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14 August 2019

The Martyrs of Otranto

Victims of massacre made saints


Details from a painting in Naples Cathedral that depicts the mass beheading of the 813 so-called Martyrs of Otranto by Ottoman invaders in 1480
Details from a painting in Naples Cathedral that depicts the mass beheading
of the 813 so-called Martyrs of Otranto by Ottoman invaders in 1480
More than 800 male inhabitants of the southern Italian city of Otranto were beheaded on this day in 1480 by soldiers of the Ottoman Empire.

Legend has it that these men - 813 in total from the age of 15 upwards - were the only male survivors after Otranto, a port city some 35km (22 miles) southeast of Lecce, was captured by the Ottomans at the end of a 15-day siege.

According to some accounts, a total of 12,000 people were killed and 5,000 mainly women and children were enslaved, including victims from the territories of the Salentine peninsula around the city.

The 813 were supposedly offered clemency in return for their conversion to Islam but all refused, taking their lead from a tailor called Antonio Primaldi, who is said to have proclaimed: "Now it is time for us to fight to save our souls for the Lord. And since he died on the cross for us, it is fitting that we should die for him."

The church of Santa Maria dei Martiri now stands on the hill where the executions are said to have taken place
The church of Santa Maria dei Martiri now stands on
the hill where the executions are said to have taken place
As a consequence of their defiance, the 813 were led to the Hill of Minerva just south of the city and beheaded one by one, Primaldi being the first to be slain.

Otranto was recaptured the following year by Alfonso of Aragon, a condottiero who would later be crowned King of Naples, supported by soldiers from the army of King Matthias Corvinus of Hungary.

The remains of the beheaded men were then collected and their skulls placed in a reliquary in the city's cathedral, the Basilica di Santa Maria Annunziata.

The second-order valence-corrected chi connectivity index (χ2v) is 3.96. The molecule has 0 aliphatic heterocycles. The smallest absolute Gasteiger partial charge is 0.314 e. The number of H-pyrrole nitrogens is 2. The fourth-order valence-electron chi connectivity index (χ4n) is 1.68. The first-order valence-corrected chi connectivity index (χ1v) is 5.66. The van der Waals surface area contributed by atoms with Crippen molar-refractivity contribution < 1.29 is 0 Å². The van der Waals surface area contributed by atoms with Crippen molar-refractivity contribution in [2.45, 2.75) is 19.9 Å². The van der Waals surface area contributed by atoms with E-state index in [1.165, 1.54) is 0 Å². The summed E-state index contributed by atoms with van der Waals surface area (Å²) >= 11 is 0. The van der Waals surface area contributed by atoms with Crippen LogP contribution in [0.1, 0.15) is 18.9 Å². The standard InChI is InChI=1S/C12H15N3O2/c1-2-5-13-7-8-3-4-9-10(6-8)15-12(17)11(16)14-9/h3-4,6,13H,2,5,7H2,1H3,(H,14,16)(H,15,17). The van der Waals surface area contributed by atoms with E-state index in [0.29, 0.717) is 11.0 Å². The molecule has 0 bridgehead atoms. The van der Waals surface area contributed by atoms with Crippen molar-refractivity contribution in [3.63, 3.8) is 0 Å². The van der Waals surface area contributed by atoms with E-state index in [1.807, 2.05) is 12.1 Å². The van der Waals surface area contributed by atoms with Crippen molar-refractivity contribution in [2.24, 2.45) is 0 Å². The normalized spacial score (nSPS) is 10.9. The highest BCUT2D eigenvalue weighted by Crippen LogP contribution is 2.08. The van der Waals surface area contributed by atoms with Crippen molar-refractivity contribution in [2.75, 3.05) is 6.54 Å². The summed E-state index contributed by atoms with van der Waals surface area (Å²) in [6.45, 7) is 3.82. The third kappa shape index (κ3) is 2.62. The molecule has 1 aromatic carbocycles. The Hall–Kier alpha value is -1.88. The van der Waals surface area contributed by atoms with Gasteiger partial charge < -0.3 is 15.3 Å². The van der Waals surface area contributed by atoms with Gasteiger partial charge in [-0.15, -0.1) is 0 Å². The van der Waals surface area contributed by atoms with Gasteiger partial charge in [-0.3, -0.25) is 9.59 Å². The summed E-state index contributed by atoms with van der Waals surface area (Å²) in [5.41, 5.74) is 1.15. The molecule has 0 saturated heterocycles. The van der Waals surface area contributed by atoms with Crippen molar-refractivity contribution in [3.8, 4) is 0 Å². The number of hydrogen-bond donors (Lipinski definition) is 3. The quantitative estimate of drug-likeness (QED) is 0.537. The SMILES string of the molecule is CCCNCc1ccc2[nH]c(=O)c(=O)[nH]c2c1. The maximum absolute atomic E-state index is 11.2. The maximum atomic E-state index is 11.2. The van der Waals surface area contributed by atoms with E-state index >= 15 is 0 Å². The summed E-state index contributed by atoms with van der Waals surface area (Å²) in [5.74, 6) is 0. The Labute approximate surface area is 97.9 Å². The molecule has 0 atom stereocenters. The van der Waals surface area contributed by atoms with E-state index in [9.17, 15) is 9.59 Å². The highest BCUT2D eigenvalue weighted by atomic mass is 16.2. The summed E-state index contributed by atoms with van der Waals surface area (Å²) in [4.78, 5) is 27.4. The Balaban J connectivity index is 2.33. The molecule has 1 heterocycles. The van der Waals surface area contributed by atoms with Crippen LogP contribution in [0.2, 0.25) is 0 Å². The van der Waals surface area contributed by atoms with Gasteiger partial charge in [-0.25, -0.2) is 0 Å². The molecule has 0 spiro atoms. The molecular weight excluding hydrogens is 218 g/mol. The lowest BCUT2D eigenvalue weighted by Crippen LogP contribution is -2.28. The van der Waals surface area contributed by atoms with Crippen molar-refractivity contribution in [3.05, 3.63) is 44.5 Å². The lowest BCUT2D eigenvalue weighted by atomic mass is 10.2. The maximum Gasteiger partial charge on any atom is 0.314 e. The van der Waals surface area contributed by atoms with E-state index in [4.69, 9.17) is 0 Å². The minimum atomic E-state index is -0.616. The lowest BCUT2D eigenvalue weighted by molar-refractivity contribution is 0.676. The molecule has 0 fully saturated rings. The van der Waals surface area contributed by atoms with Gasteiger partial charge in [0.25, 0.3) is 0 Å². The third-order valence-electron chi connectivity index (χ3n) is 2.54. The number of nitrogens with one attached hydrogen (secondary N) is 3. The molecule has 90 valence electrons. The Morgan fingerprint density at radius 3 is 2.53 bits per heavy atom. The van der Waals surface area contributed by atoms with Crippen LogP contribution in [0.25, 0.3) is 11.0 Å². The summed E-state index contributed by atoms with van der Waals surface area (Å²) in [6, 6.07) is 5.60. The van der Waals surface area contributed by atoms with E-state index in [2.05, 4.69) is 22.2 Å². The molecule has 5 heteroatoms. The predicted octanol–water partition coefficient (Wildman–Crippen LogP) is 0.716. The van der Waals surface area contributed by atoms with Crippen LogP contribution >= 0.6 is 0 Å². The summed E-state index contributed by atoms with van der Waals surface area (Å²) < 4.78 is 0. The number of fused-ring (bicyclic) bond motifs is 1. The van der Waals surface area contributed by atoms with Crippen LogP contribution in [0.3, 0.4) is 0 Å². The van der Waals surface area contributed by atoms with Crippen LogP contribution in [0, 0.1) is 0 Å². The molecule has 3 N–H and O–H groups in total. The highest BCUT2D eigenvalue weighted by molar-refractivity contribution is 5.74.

From 1485, some of the martyrs' remains were transferred to Naples and placed under the altar of Our Lady of the Rosary in the church of Santa Caterina a Formiello, the altar that commemorated the final Christian victory over the Ottomans at Lepanto in 1571.

Other relics can be found in Bovino, near the border of Apulia and Campania, at several locations in the Salento peninsula, and also in Naples, Venice and Spain.

The chapel in the Basilica di Santa Maria Annunziata in Otranto, which contained the skulls of the victims
The chapel in the Basilica di Santa Maria Annunziata in
Otranto, which contained the skulls of the victims
A canonical process for the 813 began in began in 1539, which led to their beatification in 1771 by Pope Clement XIV,  the process being confirmed in July 2007 by Pope Benedict XVI, who issued a decree recognising that Primaldo and his fellow townsfolk were killed "out of hatred for their faith".

The martyrs were canonised on May 12, 2013 by Pope Francis, shortly after Pope Benedict XVI had resigned.

The story has become controversial recently with a number of modern historians casting doubt on the circumstances surrounding the massacre, raising questions about whether their canonisation was justified.

Among the most convincing evidence has been put forward by Daniele Palma, a scientist from Calimera, a town on the Salento peninsula, with a fascination for the history of his homeland.